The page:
Tom Fogerty

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Tom Fogerty
Tom Fogerty.jpg
Tom Fogerty, 1974
Background information
Birth name Thomas Richard Fogerty
Born (1941-11-09)November 9, 1941
Berkeley, California, United States
Died September 6, 1990(1990-09-06) (aged 48)
Scottsdale, Arizona, United States
Genres Rock, roots rock, country rock, blues rock, swamp rock, southern rock, rock and roll
Occupation(s) Musician, songwriter
Instruments Guitar, vocals, piano
Years active 1958–1990
Labels Fantasy, PBR
Associated acts Creedence Clearwater Revival, Ruby
Website Tom Fogerty homepage at the Wayback Machine (archived October 18, 2007)
Notable instruments

Thomas Richard "Tom" Fogerty (November 9, 1941 – September 6, 1990) was an American musician, best known as the rhythm guitarist in Creedence Clearwater Revival. He was the older brother of John Fogerty, lead singer and lead guitarist in that band.


Tom Fogerty was born in Berkeley, California. He began singing rock and roll in high school. He and his brother had separate groups. Tom's band, Spider Webb and the Insects (which featured Jeremy Levine of the Seeds), signed a recording contract with Del-Fi Records but broke up in 1959 before releasing any records. John's band The Blue Velvets, began backing Tom, and eventually Tom joined John's band, and the group recorded three singles for Orchestra Records in 1961 and 1962, with Tom as lead vocalist. In the mid 1960s, the group was called The Golliwogs and recorded with Fantasy Records, with Tom and John sharing lead vocal duties. By 1968 the band was renamed Creedence Clearwater Revival, when John had become full-time lead singer and primary songwriter. During the few years of the life of Creedence Clearwater Revival, Tom sang backing vocals and wrote songs, but only one of his songs ("Walking on the Water") was recorded. This lack of opportunity, along with festering, long-standing animosity with his brother, led him to leave the band in 1971.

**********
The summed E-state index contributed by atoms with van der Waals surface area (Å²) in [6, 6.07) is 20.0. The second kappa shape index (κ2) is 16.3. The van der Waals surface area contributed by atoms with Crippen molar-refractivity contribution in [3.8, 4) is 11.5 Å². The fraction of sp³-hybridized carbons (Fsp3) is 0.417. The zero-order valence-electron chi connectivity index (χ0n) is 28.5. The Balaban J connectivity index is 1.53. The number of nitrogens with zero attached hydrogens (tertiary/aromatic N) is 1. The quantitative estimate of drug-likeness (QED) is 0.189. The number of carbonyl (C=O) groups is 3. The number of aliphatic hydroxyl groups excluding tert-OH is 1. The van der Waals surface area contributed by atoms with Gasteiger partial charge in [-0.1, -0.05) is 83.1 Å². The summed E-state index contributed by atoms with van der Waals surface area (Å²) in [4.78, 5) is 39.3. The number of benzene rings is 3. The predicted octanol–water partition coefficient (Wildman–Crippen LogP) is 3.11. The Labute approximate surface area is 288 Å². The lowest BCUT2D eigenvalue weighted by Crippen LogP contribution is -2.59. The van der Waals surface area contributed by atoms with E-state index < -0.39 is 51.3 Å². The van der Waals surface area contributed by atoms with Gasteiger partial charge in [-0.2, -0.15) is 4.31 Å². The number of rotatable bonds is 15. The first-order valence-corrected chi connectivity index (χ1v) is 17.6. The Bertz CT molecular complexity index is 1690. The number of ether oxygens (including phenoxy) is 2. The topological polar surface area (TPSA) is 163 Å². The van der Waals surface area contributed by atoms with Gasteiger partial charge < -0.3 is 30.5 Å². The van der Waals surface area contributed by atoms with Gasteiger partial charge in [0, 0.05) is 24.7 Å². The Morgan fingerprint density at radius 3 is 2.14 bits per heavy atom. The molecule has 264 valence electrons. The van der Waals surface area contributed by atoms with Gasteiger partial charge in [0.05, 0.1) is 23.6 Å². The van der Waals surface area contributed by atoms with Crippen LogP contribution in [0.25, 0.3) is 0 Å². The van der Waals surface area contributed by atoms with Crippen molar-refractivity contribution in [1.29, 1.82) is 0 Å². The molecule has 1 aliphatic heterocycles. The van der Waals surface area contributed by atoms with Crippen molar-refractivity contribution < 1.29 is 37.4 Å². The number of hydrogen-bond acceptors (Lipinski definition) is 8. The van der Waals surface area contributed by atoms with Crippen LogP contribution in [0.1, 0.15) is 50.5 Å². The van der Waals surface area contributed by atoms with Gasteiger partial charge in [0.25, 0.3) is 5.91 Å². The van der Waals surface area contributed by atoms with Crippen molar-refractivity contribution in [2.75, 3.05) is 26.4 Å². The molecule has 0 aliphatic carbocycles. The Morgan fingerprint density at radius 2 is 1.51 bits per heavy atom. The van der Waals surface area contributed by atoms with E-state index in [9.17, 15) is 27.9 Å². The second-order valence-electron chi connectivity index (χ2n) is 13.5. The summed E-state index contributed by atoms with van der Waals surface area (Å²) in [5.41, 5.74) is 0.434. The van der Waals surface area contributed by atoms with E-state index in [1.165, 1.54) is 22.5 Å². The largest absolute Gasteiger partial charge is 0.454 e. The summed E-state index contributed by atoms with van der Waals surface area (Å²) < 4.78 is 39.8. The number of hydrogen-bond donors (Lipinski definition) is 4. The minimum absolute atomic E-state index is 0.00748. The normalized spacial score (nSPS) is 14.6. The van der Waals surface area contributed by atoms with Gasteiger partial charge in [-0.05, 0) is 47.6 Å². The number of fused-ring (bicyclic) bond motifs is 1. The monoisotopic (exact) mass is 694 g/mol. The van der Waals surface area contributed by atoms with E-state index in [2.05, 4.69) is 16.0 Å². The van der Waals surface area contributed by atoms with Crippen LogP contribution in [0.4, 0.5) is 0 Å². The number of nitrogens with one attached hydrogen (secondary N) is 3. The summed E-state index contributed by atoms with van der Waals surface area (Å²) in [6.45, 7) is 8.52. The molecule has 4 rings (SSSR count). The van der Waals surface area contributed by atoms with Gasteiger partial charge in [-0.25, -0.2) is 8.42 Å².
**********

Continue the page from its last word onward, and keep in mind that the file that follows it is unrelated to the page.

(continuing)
Solo career[edit]

After leaving the band, Fogerty began performing and recording as a solo artist. His relationship with his brother John remained strained. Tom was bitter at having his contributions overlooked. In the pre-CCR days, Tom had been singer, songwriter, and, generally, manager of the act. Tom Fogerty had minor hits like "Goodbye Media Man" and "Joyful Resurrection". He remained with Fantasy Records and his 1971 solo debut album, Tom Fogerty, reached #78 on the Billboard Hot 200 chart. On the follow-up, Excalibur, Jerry Garcia and Merl Saunders played on the sessions. Stu Cook and Doug Clifford (CCR's former bass guitarist and drummer) and John Fogerty performed on the 1974 follow-up album, Zephyr National. The song "Joyful Resurrection" features a complete reunion of CCR though John Fogerty recorded his parts separately. Cook and Clifford also backed Tom on his second LP release of 1974 titled Myopia.

Throughout the rest of the 1970s and 1980s, Tom Fogerty continued to record. He claimed all royalties and sued Fantasy Records; when Tom re-signed with Fantasy (effectively releasing an obligor—Fantasy Records, the deepest pocket—of joint liability and waiver of damages to his brother, an obligee), Tom Fogerty lived comfortably in Scottsdale, Arizona for the remainder of his life, thanks to his Creedence royalties. He was an occasional surprise call-in guest on local radio station KSLX-FM.

At the October 1980 reception for Tom's marriage to Tricia Clapper, all four members of CCR reunited and performed for the first time in a decade. They took the stage once more for a final time at a school reunion three years later.


On September 6, 1990, Tom Fogerty died in Scottsdale, Arizona of AIDS (specifically from a tuberculosis infection), having contracted HIV from blood transfusions for back ailments. After his death, a music compilation titled The Very Best of Tom Fogerty was released.

John Fogerty was featured on an episode of VH1's Legends program in the mid 1990s, and during the show Fogerty stated he was by Tom's side as he died, and that among Tom's final words to John were, "Saul Zaentz is my best friend." John says that he was devastated by Tom's remark because it was meant as an insult to John, which meant that Tom and John would never have the chance to reconcile. John was involved in numerous legal battles with Zaentz that caused rifts between John and the other members of CCR. John's battles with Zaentz were so acrimonious that John walked away from the music industry for 9 years before releasing Centerfield in 1985.


Other releases

External links[edit]